Simon looks out at his fighting familyNot really a “scene” this week – a shot and a background, both part of the same storyline.  Poor little Simon, looking out the door at his feuding family.  That child can tear the heart out of you.  You can feel how confused and frightened he is about the behaviour of the pack of jackals (and jackasses) he now must live among.

Barlows fightingIt is rare to see child actors, especially ones so young, be able to carry their parts in a storyline all by themselves.  Simon’s emotions and reactions do not need propping up or explaining by the adults at all.  We’re more accustomed to children whose expression basically doesn’t change and we only know if they’re happy, sad or upset by the context of the story, indeed even the verbal explanations we’re given.  “Look at —, he/she is upset now!”  Ok, thanks for telling us.  But we don’t need that with Simon:  he tells us or shows us quite well on his own. I hope he stays on the show for a good long time.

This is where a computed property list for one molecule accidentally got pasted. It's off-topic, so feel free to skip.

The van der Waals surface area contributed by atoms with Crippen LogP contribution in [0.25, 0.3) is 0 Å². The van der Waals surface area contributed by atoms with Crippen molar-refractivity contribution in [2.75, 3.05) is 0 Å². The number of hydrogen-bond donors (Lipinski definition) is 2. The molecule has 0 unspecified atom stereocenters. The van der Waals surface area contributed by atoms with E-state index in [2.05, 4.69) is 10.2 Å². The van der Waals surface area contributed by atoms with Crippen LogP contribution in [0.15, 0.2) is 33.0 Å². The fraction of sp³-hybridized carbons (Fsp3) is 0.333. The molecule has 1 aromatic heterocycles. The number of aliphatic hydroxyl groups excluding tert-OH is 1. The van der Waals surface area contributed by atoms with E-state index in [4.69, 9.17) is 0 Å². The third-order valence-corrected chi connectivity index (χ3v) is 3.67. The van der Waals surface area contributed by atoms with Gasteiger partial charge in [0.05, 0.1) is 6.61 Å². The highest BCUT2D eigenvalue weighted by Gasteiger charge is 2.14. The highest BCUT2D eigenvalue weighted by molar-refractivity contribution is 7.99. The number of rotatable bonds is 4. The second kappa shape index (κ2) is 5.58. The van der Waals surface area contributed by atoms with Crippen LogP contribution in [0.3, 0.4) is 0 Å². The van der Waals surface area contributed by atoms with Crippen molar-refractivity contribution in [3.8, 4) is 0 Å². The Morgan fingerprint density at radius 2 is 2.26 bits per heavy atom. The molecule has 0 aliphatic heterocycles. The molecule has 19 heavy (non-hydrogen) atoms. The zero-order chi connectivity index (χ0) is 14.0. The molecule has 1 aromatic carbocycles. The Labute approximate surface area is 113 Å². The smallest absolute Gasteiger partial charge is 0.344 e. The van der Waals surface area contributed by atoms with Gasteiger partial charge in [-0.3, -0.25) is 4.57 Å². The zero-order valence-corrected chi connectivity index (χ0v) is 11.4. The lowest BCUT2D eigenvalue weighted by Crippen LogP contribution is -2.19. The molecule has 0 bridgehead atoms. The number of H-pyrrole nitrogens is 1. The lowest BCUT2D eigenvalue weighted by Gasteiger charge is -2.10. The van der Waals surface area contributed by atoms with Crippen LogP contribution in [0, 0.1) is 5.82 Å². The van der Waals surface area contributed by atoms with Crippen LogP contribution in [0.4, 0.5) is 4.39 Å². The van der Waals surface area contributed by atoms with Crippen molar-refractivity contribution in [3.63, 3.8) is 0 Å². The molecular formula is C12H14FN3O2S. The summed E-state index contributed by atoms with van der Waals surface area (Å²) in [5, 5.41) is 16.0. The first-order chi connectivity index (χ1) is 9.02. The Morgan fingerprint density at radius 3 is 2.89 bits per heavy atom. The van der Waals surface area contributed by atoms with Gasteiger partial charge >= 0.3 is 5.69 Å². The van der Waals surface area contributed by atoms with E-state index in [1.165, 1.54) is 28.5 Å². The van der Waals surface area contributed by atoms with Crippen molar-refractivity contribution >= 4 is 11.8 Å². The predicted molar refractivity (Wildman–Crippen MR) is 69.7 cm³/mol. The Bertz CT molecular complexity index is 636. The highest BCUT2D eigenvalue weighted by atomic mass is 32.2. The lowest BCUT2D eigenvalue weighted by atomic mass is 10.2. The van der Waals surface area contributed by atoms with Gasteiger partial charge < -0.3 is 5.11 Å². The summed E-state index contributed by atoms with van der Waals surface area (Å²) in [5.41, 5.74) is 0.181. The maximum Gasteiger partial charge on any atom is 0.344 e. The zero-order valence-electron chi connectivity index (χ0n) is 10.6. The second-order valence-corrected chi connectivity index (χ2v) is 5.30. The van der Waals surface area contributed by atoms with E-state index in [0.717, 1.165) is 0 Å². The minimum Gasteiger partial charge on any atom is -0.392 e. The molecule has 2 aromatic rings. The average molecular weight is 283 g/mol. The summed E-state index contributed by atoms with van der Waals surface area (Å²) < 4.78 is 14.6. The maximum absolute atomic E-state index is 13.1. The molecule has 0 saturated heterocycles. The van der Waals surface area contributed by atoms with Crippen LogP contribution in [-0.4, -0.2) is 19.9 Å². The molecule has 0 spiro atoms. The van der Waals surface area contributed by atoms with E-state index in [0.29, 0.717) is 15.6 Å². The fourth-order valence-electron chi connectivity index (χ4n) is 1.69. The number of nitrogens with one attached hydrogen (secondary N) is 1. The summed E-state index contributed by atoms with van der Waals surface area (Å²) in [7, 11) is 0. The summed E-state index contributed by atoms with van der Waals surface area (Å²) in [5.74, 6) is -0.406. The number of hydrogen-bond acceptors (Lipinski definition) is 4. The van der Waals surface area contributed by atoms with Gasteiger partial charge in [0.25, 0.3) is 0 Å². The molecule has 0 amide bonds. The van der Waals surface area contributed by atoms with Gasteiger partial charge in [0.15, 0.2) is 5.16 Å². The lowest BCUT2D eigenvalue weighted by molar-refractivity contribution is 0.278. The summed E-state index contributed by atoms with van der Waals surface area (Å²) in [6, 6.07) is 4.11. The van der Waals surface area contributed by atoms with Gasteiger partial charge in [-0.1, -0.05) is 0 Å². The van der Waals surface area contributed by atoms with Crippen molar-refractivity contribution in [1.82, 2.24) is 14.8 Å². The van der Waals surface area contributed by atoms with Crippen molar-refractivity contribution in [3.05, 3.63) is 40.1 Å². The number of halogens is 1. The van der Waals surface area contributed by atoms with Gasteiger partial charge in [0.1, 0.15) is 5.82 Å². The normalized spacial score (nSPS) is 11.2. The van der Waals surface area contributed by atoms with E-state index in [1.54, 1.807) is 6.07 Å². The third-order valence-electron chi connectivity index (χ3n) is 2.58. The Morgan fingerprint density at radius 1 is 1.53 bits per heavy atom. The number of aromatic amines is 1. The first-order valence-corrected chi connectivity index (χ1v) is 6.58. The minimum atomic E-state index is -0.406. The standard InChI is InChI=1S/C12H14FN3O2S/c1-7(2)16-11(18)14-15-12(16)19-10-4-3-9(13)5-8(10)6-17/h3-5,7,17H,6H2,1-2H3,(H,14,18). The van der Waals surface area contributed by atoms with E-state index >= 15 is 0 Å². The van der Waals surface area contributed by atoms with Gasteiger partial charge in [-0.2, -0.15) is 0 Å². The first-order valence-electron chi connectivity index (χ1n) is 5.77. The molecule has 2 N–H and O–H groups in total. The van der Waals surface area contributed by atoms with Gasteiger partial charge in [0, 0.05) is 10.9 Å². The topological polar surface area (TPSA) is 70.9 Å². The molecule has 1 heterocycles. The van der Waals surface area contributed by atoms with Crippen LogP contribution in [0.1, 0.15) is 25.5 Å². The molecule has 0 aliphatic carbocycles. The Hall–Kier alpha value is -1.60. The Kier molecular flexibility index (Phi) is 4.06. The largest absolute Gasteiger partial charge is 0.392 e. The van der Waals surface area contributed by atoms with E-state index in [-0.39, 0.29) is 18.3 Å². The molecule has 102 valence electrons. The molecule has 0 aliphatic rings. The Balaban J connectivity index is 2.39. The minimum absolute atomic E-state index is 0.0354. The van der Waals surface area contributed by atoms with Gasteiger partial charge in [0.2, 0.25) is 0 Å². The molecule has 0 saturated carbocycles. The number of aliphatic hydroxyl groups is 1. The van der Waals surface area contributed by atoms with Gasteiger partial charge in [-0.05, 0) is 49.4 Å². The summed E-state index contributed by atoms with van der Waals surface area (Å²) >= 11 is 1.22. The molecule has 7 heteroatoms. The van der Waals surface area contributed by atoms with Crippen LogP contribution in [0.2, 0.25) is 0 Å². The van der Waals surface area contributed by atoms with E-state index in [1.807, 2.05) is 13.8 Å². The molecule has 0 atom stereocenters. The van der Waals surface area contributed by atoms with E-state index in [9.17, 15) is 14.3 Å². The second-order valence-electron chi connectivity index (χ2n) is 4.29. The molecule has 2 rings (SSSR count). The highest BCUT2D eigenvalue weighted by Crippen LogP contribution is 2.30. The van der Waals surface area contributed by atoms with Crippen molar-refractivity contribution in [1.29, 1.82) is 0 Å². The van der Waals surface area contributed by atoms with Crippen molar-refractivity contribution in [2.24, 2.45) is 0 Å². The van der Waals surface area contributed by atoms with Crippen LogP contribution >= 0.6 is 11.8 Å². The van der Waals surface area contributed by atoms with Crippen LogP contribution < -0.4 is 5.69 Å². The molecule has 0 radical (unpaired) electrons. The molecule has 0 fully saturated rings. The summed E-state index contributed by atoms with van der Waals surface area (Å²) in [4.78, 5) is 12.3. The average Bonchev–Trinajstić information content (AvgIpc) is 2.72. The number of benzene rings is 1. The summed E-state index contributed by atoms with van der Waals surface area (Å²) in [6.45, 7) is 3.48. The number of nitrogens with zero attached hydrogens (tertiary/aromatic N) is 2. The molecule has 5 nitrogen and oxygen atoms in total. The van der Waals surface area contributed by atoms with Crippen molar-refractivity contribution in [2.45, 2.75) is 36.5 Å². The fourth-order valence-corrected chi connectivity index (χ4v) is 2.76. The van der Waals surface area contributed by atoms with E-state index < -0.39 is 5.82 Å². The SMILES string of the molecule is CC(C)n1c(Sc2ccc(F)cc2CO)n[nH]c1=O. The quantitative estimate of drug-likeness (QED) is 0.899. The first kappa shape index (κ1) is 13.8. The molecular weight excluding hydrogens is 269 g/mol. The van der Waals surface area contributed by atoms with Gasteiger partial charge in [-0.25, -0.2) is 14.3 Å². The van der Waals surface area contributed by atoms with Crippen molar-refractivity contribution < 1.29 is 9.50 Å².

And thinking of characters who may or may not require explanation – it was nice to hear John refer to Schmeichel this week.  I’ve been wondering what happened to him.  It’s been so long since we saw him or even heard him mentioned.  Schmeichel is also a blessing to the show.  Like Simon, he can hold his own in a storyline

George & Eve with Simon on Blackpool pierNow the background of the week – Blackpool.  So nice to see the beach and the arcades and lights in daytime and at night.  I had a hard time concentrating on the story because I wanted Barlows & George on Blackpool street at nightto see everything behind the actors.  It’s been a while since we had a Corrie trip to Blackpool, and especially the night shots on Friday were spectacular.  I’ve never been to Blackpool, always wanted to go.  Thanks, Corrie, for the little New Year’s Eve trip.Carousel at Blackpool at night

And thanks, CBC, for finally posting Sunday morning’s omnibus sometime Monday night or Tuesday morning so I could finally post these pictures!